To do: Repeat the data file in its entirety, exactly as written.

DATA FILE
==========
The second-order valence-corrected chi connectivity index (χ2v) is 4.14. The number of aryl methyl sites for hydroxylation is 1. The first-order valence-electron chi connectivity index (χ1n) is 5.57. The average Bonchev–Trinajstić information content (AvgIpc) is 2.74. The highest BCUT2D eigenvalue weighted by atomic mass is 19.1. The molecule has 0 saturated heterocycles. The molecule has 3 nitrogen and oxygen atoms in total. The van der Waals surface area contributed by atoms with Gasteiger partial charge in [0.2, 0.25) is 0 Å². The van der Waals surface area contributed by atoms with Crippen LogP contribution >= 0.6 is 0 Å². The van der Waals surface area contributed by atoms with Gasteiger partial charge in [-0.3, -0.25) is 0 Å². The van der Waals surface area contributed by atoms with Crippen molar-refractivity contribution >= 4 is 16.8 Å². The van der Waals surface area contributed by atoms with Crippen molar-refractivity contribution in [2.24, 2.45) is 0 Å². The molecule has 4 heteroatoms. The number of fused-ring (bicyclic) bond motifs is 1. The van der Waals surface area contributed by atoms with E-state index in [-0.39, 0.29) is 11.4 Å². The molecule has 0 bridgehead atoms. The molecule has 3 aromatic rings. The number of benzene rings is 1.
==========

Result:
The second-order valence-corrected chi connectivity index (χ2v) is 4.14. The number of aryl methyl sites for hydroxylation is 1. The first-order valence-electron chi connectivity index (χ1n) is 5.57. The average Bonchev–Trinajstić information content (AvgIpc) is 2.74. The highest BCUT2D eigenvalue weighted by atomic mass is 19.1. The molecule has 0 saturated heterocycles. The molecule has 3 nitrogen and oxygen atoms in total. The van der Waals surface area contributed by atoms with Gasteiger partial charge in [0.2, 0.25) is 0 Å². The van der Waals surface area contributed by atoms with Crippen LogP contribution >= 0.6 is 0 Å². The van der Waals surface area contributed by atoms with Gasteiger partial charge in [-0.3, -0.25) is 0 Å². The van der Waals surface area contributed by atoms with Crippen molar-refractivity contribution >= 4 is 16.8 Å². The van der Waals surface area contributed by atoms with Crippen molar-refractivity contribution in [2.24, 2.45) is 0 Å². The molecule has 4 heteroatoms. The number of fused-ring (bicyclic) bond motifs is 1. The van der Waals surface area contributed by atoms with E-state index in [-0.39, 0.29) is 11.4 Å². The molecule has 0 bridgehead atoms. The molecule has 3 aromatic rings. The number of benzene rings is 1.